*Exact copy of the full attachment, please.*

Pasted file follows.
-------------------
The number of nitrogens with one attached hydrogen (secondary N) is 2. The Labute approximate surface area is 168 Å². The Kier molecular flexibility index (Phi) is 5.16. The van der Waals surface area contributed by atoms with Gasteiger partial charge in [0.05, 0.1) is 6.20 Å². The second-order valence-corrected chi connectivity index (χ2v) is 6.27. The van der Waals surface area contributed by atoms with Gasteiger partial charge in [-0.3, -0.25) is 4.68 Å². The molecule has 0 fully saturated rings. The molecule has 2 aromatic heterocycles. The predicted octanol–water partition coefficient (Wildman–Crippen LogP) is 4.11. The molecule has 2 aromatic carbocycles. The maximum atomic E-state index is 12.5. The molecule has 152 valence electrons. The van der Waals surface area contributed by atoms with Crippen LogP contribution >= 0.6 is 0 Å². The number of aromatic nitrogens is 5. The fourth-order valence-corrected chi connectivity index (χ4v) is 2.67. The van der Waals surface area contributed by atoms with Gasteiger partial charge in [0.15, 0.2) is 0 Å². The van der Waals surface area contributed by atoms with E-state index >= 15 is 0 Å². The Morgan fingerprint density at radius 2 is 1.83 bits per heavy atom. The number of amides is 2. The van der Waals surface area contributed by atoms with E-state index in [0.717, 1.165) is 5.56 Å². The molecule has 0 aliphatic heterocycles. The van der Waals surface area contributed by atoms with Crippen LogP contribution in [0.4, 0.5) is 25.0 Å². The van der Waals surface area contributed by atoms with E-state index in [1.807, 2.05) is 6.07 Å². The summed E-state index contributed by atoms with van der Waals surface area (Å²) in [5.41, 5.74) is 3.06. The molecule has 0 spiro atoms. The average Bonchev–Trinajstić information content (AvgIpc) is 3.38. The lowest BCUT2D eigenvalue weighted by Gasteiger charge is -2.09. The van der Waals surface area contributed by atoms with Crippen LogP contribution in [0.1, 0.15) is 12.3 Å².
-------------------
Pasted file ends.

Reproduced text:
The number of nitrogens with one attached hydrogen (secondary N) is 2. The Labute approximate surface area is 168 Å². The Kier molecular flexibility index (Phi) is 5.16. The van der Waals surface area contributed by atoms with Gasteiger partial charge in [0.05, 0.1) is 6.20 Å². The second-order valence-corrected chi connectivity index (χ2v) is 6.27. The van der Waals surface area contributed by atoms with Gasteiger partial charge in [-0.3, -0.25) is 4.68 Å². The molecule has 0 fully saturated rings. The molecule has 2 aromatic heterocycles. The predicted octanol–water partition coefficient (Wildman–Crippen LogP) is 4.11. The molecule has 2 aromatic carbocycles. The maximum atomic E-state index is 12.5. The molecule has 152 valence electrons. The van der Waals surface area contributed by atoms with Crippen LogP contribution >= 0.6 is 0 Å². The number of aromatic nitrogens is 5. The fourth-order valence-corrected chi connectivity index (χ4v) is 2.67. The van der Waals surface area contributed by atoms with Gasteiger partial charge in [0.15, 0.2) is 0 Å². The van der Waals surface area contributed by atoms with E-state index >= 15 is 0 Å². The Morgan fingerprint density at radius 2 is 1.83 bits per heavy atom. The number of amides is 2. The van der Waals surface area contributed by atoms with E-state index in [0.717, 1.165) is 5.56 Å². The molecule has 0 aliphatic heterocycles. The van der Waals surface area contributed by atoms with Crippen LogP contribution in [0.4, 0.5) is 25.0 Å². The van der Waals surface area contributed by atoms with E-state index in [1.807, 2.05) is 6.07 Å². The summed E-state index contributed by atoms with van der Waals surface area (Å²) in [5.41, 5.74) is 3.06. The molecule has 0 spiro atoms. The average Bonchev–Trinajstić information content (AvgIpc) is 3.38. The lowest BCUT2D eigenvalue weighted by Gasteiger charge is -2.09. The van der Waals surface area contributed by atoms with Crippen LogP contribution in [0.1, 0.15) is 12.3 Å².